6

Shortly thereafter, Peveler filed a motion to suppress the evidence recovered from his trailer, contesting, among other things, whether the search was supported by probable cause. The district court referred the motion to a magistrate judge for a report and recommendation. After a hearing, the magistrate judge recommended that Peveler's motion be denied. This recommendation was adopted by the district court.

7

Peveler subsequently entered into a plea agreement with the government. The agreement required Peveler to plead guilty to a six-count superseding information that charged him with the same five drug trafficking counts included in the original indictment, but with only one count of violating §924(c) by using or carrying a firearm in relation to a drug trafficking crime on January 22, 1993. In return, the government dismissed the counts relating to the firearm charges on November 12, 1992 and December 18, 1992, and further agreed to recommend a prison sentence and fine at the low end of the applicable range. Peveler entered his guilty plea in September of 1994, but preserved his right to appeal the district court's denial of his motion to suppress.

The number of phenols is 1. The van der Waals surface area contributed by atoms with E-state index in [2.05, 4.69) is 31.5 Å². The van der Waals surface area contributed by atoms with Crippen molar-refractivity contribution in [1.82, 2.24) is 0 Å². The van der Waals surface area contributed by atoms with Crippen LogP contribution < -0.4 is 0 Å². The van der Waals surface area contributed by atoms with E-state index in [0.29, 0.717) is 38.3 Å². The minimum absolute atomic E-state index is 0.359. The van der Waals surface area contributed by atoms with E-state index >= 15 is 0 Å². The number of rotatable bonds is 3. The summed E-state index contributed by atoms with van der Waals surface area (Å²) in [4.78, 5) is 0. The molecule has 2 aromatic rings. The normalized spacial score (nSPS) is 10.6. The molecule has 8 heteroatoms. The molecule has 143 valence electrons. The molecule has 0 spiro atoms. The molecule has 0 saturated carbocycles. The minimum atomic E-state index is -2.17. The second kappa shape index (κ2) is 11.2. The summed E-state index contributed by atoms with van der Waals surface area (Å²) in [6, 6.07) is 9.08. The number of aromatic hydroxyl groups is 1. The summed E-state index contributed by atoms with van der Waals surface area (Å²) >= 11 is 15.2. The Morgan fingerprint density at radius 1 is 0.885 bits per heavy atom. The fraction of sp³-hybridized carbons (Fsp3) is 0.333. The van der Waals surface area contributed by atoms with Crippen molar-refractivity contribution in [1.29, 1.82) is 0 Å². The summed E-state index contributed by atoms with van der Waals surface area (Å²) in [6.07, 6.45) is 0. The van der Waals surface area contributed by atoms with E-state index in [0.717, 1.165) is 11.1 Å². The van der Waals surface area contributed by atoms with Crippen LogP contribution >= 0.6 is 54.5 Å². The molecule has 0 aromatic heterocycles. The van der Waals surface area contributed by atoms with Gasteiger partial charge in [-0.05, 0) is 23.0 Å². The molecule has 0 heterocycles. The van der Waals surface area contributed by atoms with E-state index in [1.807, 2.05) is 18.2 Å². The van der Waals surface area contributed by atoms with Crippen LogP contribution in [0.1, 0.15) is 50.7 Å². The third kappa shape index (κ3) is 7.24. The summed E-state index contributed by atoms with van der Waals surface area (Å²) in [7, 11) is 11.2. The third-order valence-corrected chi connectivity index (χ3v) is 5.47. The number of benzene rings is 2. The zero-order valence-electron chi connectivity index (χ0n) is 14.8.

8

In December of 1994, Peveler received a 181-month prison sentence based on the six counts of the superseding information. The five drug trafficking counts accounted for 121 of these months, with the additional 60 months attributable to the firearm count.

9

Peveler then appealed the denial of his motion to suppress. This court affirmed the district court's judgment denying Peveler's motion. United States v. Peveler, No. 95-5155, 1995 WL 620961 (6th Cir. Oct. 19, 1995) (unpublished table decision). The Supreme Court denied Peveler's subsequent petition for a writ of certiorari. Peveler v. United States, 516 U.S. 1137 (1996).

10